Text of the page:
The rooms were near STAR’s Dimensional Analysis Laboratory, and were cold, dark and slightly damp. It was deep underground, and while the laboratories were clean, bright, warm and sterile, beyond the airlocks that led to the rest of the ancient hideaway of the Gone, the stones were slick and water pooled on the floors.
Madrigal paced. He was a tall man, his wild grey hair shot through with a streak of white that apparently went down his face, through his eye – pale blue to his other eye’s dark brown – his moustache and his short beard without seeming to touch his skin.
“What do they want this time?” he muttered, hands buried deep in the pockets of his longcoat.
The reply came from the shadows. “What does who want this time?”
Madrigal whirled around, glaring towards the source of the voice, but his expression softened almost immediately.
“Ah, it’s you, Eve. Gave me a fright.”
Eve, the Gone, smiled slowly, the stitched-together mismatched skin of her lips twitching slightly as her grin widened, displaying a set of teeth that weren’t all taken from the same corpse.
“Doctor. Who are you waiting for?” Her voice was flat, with barely the tiniest hint of affect required to ask a question.
He sighed. “The Steward wants me to, I don’t know, berate the Path and the Shepherd for botching something with one of the latest stray retrievals. He said he’d come and get me, but it’s been half an hour, and this place is huge.”
Eve’s cloudy, grey-green, sunken eyes glittered gleefully, but her voice was still raspy and flat. “Ah, Doctor Hask, what have you done to deserve this.”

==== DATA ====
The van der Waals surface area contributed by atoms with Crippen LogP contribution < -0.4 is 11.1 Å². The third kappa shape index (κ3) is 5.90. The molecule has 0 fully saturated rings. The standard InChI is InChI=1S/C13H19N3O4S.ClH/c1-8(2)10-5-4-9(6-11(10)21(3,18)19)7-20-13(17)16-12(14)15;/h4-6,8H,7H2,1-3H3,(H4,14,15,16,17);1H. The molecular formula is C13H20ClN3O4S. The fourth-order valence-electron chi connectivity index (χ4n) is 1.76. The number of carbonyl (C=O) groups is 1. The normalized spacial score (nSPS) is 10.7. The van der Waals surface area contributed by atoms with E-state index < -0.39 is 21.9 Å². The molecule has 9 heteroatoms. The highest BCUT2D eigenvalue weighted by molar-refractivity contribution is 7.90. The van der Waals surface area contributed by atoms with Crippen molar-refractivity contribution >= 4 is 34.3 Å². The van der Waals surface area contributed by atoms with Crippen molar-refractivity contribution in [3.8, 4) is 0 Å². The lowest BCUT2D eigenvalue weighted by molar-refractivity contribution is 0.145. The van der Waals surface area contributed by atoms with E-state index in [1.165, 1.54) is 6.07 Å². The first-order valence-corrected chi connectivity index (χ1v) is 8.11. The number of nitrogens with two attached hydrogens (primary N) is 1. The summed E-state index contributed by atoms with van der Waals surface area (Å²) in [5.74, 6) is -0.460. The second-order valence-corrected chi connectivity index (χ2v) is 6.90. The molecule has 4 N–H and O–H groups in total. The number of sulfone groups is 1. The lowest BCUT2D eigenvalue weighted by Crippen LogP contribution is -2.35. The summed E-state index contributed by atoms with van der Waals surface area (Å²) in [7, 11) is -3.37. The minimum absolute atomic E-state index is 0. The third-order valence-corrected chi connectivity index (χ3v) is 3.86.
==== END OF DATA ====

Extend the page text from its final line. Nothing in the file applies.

“I’m not entirely sure.”
“Well, come, get out of the cold.”
As she led him through winding, dank passages, Madrigal remembered when he had first seen her. It had been shortly after she had started walking on her own, without the jagged armatures that fit into the slots along her spine. Her skin had been smooth, and all the same colour – her current patchwork nature was an affectation, the network of crudely stitched scars part of her ‘aesthetic’. He wasn’t fooled by her limping stride, either. She could move as fast as a viper, should she wish.
“What’s on your mind, Doc?” she asked, over her shoulder.
“Remembering your first face,” he replied.
“Hah, that old thing? Can’t say I was very fond of it, once ol’ Dad had finished with it. Too sculpted. Anyway, the Steward’s set up around here. Just round this corner, c’mon.”
– – –
In the Steward’s dedicated laboratory, large bubbling tanks of green fluid held the shadowy gestating forms of new homunculi. The Steward himself was standing over one of the workbenches, carefully adjusting the flow of effervescent liquids and luminous gases through intricate winding tubes, condensers, and beakers that sprawled across the bench in a translucent thicket. He glanced back as Madrigal and the Gone entered, before returning to his apparatus and pouring a small bottle of dark red, squirming liquid from one of the many taps that dotted the structure, and slipped it into a pocket of his immaculately-brushed suit.
“Madrigal.” He glowered in the direction of the Gone. “Eve, I wasn’t expecting you.”